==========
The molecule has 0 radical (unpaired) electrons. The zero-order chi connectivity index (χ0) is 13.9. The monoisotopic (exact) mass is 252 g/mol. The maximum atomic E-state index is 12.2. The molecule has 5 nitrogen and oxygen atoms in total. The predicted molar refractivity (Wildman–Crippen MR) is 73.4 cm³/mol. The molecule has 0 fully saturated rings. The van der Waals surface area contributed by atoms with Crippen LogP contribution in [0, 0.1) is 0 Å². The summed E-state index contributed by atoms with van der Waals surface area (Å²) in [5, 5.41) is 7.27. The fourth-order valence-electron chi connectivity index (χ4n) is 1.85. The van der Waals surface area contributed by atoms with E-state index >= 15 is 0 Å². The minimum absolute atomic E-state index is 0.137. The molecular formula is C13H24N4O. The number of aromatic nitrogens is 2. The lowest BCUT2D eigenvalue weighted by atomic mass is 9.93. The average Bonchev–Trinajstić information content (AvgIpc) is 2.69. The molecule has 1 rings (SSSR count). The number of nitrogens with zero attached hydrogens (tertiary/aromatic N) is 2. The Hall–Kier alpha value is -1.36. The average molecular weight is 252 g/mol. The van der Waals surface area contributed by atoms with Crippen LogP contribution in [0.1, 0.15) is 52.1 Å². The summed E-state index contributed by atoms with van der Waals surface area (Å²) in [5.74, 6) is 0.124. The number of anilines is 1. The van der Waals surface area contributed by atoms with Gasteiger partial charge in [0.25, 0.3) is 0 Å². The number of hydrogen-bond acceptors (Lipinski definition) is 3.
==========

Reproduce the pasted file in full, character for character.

The molecule has 0 radical (unpaired) electrons. The zero-order chi connectivity index (χ0) is 13.9. The monoisotopic (exact) mass is 252 g/mol. The maximum atomic E-state index is 12.2. The molecule has 5 nitrogen and oxygen atoms in total. The predicted molar refractivity (Wildman–Crippen MR) is 73.4 cm³/mol. The molecule has 0 fully saturated rings. The van der Waals surface area contributed by atoms with Crippen LogP contribution in [0, 0.1) is 0 Å². The summed E-state index contributed by atoms with van der Waals surface area (Å²) in [5, 5.41) is 7.27. The fourth-order valence-electron chi connectivity index (χ4n) is 1.85. The van der Waals surface area contributed by atoms with E-state index >= 15 is 0 Å². The minimum absolute atomic E-state index is 0.137. The molecular formula is C13H24N4O. The number of aromatic nitrogens is 2. The lowest BCUT2D eigenvalue weighted by atomic mass is 9.93. The average Bonchev–Trinajstić information content (AvgIpc) is 2.69. The molecule has 1 rings (SSSR count). The number of nitrogens with zero attached hydrogens (tertiary/aromatic N) is 2. The Hall–Kier alpha value is -1.36. The average molecular weight is 252 g/mol. The van der Waals surface area contributed by atoms with Crippen LogP contribution in [0.1, 0.15) is 52.1 Å². The summed E-state index contributed by atoms with van der Waals surface area (Å²) in [5.74, 6) is 0.124. The number of anilines is 1. The van der Waals surface area contributed by atoms with Gasteiger partial charge in [0.25, 0.3) is 0 Å². The number of hydrogen-bond acceptors (Lipinski definition) is 3.